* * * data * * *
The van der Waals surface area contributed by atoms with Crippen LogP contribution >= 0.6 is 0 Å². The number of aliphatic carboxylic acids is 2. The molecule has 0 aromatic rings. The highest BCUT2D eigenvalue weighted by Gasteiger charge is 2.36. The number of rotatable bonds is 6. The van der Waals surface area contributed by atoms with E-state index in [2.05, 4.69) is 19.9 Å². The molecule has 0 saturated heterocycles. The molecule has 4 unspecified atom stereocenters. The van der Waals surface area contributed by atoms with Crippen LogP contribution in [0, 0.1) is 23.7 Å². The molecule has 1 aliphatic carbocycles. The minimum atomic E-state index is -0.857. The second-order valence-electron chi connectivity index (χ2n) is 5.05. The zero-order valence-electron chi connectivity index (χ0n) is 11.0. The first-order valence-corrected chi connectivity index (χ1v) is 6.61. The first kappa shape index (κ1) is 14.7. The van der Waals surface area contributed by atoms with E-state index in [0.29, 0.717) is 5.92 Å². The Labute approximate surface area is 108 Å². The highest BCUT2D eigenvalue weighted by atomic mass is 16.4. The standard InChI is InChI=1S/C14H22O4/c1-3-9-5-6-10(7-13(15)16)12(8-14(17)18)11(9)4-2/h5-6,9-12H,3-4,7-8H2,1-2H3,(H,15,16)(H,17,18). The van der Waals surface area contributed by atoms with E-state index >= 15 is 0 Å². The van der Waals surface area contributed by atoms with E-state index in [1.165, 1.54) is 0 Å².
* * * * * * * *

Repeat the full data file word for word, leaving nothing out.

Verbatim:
The van der Waals surface area contributed by atoms with Crippen LogP contribution >= 0.6 is 0 Å². The number of aliphatic carboxylic acids is 2. The molecule has 0 aromatic rings. The highest BCUT2D eigenvalue weighted by Gasteiger charge is 2.36. The number of rotatable bonds is 6. The van der Waals surface area contributed by atoms with E-state index in [2.05, 4.69) is 19.9 Å². The molecule has 0 saturated heterocycles. The molecule has 4 unspecified atom stereocenters. The van der Waals surface area contributed by atoms with Crippen LogP contribution in [0, 0.1) is 23.7 Å². The molecule has 1 aliphatic carbocycles. The minimum atomic E-state index is -0.857. The second-order valence-electron chi connectivity index (χ2n) is 5.05. The zero-order valence-electron chi connectivity index (χ0n) is 11.0. The first-order valence-corrected chi connectivity index (χ1v) is 6.61. The first kappa shape index (κ1) is 14.7. The van der Waals surface area contributed by atoms with E-state index in [0.29, 0.717) is 5.92 Å². The Labute approximate surface area is 108 Å². The highest BCUT2D eigenvalue weighted by atomic mass is 16.4. The standard InChI is InChI=1S/C14H22O4/c1-3-9-5-6-10(7-13(15)16)12(8-14(17)18)11(9)4-2/h5-6,9-12H,3-4,7-8H2,1-2H3,(H,15,16)(H,17,18). The van der Waals surface area contributed by atoms with E-state index >= 15 is 0 Å². The van der Waals surface area contributed by atoms with E-state index in [1.165, 1.54) is 0 Å².